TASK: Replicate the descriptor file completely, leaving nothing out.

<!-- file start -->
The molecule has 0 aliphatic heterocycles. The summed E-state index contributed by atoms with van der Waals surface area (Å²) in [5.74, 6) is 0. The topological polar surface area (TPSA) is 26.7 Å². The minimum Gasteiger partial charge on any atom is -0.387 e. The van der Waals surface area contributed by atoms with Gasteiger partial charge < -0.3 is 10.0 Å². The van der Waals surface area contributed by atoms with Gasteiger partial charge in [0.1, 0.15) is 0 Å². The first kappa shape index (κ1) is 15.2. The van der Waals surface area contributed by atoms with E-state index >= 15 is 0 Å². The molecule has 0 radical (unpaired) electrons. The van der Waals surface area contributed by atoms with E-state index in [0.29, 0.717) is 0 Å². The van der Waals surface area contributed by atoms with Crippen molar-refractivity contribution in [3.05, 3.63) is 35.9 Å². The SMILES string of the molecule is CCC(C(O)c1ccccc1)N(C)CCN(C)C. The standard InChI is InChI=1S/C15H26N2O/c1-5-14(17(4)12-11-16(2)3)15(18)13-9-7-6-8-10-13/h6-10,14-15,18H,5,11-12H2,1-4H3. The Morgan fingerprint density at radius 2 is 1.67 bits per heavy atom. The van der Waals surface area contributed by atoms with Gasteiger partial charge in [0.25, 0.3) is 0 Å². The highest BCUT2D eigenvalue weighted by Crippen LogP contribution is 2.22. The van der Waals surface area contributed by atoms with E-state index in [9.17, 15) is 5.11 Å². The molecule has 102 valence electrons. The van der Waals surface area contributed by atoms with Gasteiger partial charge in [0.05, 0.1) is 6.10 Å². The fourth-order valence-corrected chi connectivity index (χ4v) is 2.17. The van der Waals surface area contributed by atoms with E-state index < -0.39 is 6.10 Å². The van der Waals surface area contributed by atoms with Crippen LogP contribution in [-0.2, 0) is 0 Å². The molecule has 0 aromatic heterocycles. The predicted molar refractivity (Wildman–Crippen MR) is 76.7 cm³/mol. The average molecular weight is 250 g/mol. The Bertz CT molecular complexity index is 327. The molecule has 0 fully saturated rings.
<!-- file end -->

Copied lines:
The molecule has 0 aliphatic heterocycles. The summed E-state index contributed by atoms with van der Waals surface area (Å²) in [5.74, 6) is 0. The topological polar surface area (TPSA) is 26.7 Å². The minimum Gasteiger partial charge on any atom is -0.387 e. The van der Waals surface area contributed by atoms with Gasteiger partial charge < -0.3 is 10.0 Å². The van der Waals surface area contributed by atoms with Gasteiger partial charge in [0.1, 0.15) is 0 Å². The first kappa shape index (κ1) is 15.2. The van der Waals surface area contributed by atoms with E-state index >= 15 is 0 Å². The molecule has 0 radical (unpaired) electrons. The van der Waals surface area contributed by atoms with E-state index in [0.29, 0.717) is 0 Å². The van der Waals surface area contributed by atoms with Crippen molar-refractivity contribution in [3.05, 3.63) is 35.9 Å². The SMILES string of the molecule is CCC(C(O)c1ccccc1)N(C)CCN(C)C. The standard InChI is InChI=1S/C15H26N2O/c1-5-14(17(4)12-11-16(2)3)15(18)13-9-7-6-8-10-13/h6-10,14-15,18H,5,11-12H2,1-4H3. The Morgan fingerprint density at radius 2 is 1.67 bits per heavy atom. The van der Waals surface area contributed by atoms with Gasteiger partial charge in [0.25, 0.3) is 0 Å². The highest BCUT2D eigenvalue weighted by Crippen LogP contribution is 2.22. The van der Waals surface area contributed by atoms with E-state index in [9.17, 15) is 5.11 Å². The molecule has 102 valence electrons. The van der Waals surface area contributed by atoms with Gasteiger partial charge in [0.05, 0.1) is 6.10 Å². The fourth-order valence-corrected chi connectivity index (χ4v) is 2.17. The van der Waals surface area contributed by atoms with E-state index < -0.39 is 6.10 Å². The van der Waals surface area contributed by atoms with Crippen LogP contribution in [-0.2, 0) is 0 Å². The molecule has 0 aromatic heterocycles. The predicted molar refractivity (Wildman–Crippen MR) is 76.7 cm³/mol. The average molecular weight is 250 g/mol. The Bertz CT molecular complexity index is 327. The molecule has 0 fully saturated rings.